The Public Policy

Three Strikes and You’re … in Like Flint

Stirred by its failure to combat crime, Britain is responding by awarding serious criminals with cautions and prosecuting self-defenders.

By 4.10.06

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American and British criminologists have long been puzzled and angered by the fact that Britain seems to have learnt nothing from the experience of New York in successfully reducing crime.

The big drop in virtually all types of crime in New York has generally been attributed to the zero-tolerance policy associated with Mayor Guiliani. Now Britain, far from adopting zero-tolerance, looks like it's adopting a policy of not prosecuting many serious crimes at all. This is the subject of an official Home Office directive to all British police forces. British police have now been told that instead of arresting a range of serious criminals, they can be let off with a caution.

The Home Office says offenses that may now be dealt with by a caution include burglary of a shop or office, threatening to kill, actual bodily harm, and possession of Class A drugs such as heroin or cocaine if police decide a caution would be the best approach.

Other crimes including common assault, threatening behavior, sex with an underage girl or boy, and car theft should normally be dealt with by a caution, if the offenders admit their guilt but have no criminal record.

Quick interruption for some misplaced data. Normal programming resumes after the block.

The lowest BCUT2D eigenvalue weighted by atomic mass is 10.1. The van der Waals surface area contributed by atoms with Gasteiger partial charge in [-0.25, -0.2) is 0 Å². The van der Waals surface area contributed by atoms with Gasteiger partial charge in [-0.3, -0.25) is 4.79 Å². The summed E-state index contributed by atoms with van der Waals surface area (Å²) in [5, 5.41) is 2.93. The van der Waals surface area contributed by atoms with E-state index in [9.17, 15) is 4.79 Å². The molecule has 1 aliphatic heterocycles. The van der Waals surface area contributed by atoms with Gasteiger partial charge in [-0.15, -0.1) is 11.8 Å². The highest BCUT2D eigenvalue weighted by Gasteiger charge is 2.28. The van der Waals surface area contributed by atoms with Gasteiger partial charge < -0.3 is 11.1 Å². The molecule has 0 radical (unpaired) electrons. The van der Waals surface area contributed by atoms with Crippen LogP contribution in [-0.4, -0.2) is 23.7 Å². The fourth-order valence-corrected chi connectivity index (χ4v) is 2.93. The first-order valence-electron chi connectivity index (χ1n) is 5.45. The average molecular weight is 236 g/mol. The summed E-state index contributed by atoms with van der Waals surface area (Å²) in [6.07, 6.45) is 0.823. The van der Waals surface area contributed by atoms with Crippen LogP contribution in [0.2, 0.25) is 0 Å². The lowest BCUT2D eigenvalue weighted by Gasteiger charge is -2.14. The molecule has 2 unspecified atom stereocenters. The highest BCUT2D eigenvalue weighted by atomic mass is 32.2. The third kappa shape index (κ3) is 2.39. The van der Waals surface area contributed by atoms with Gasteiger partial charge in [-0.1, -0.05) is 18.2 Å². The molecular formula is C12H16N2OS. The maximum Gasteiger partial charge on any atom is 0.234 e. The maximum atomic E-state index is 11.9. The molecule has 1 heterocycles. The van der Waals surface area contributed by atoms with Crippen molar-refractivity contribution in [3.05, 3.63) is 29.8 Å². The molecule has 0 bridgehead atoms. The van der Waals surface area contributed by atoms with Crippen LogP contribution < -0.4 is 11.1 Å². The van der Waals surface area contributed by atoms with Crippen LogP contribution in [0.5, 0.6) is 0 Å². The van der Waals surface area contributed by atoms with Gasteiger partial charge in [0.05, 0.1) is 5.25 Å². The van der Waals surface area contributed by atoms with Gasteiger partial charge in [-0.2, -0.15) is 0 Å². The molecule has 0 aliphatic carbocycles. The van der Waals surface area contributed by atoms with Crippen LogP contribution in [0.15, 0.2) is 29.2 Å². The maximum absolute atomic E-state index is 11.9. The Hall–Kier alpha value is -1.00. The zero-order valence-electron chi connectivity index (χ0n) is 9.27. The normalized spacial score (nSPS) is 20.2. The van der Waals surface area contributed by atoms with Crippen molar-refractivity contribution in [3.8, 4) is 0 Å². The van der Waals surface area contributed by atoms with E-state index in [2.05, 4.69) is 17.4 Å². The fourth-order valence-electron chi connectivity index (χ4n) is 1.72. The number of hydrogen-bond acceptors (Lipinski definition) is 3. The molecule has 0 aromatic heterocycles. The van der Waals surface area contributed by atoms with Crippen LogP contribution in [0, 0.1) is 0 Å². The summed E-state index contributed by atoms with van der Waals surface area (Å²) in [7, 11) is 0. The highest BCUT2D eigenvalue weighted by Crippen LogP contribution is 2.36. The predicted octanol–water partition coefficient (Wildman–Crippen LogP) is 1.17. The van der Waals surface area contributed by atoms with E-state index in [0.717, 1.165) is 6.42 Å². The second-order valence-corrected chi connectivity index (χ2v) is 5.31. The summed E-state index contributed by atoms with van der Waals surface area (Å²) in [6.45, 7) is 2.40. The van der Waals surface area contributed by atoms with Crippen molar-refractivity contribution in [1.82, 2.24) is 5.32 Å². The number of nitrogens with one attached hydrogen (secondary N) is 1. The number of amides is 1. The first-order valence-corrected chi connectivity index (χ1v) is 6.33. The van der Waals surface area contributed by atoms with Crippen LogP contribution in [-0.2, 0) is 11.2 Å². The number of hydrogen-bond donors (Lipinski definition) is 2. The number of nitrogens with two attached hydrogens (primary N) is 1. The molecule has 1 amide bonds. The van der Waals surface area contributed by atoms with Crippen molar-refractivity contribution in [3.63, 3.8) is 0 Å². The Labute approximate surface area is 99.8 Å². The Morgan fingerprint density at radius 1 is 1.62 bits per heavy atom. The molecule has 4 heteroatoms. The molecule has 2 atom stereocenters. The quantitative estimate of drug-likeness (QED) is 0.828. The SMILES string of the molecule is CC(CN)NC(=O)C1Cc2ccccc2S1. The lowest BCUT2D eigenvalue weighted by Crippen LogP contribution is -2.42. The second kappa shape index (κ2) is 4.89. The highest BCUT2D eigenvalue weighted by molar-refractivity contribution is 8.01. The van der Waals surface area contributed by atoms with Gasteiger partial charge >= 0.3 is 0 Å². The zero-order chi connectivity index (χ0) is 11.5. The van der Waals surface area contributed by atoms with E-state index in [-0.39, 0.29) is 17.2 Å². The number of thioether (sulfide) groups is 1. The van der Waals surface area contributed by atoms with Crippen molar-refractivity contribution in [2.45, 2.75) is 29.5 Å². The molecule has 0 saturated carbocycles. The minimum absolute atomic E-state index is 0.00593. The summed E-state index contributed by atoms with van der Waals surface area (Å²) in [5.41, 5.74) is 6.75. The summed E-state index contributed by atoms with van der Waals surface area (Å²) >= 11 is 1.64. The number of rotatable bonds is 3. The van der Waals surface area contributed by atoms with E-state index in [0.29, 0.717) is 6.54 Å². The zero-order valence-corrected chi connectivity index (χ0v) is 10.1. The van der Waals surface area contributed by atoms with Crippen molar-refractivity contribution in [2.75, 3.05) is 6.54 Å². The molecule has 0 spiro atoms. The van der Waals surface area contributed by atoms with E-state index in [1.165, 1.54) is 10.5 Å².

London and British crime rates have been increasing for years. Recently total crime rates for London have been estimated at about seven times those of New York for a slightly smaller population and some authorities suggest these figures have been minimized. England and Wales are now accounted by some estimates as the most dangerous places for crime in the developed world.

New York and London have populations of 8 million and 7 million respectively and comparable police budgets, though New York has about 40 percent more police actually on the beat. British papers retail many incidents of British police, rather than preventing crime, being kept busy "celebrating diversity" and prosecuting politically incorrect remarks and behavior (large amounts of money and court time have been spent by the Crown Prosecution Service on cases of children who have made politically incorrect remarks in school playground fights, for instance).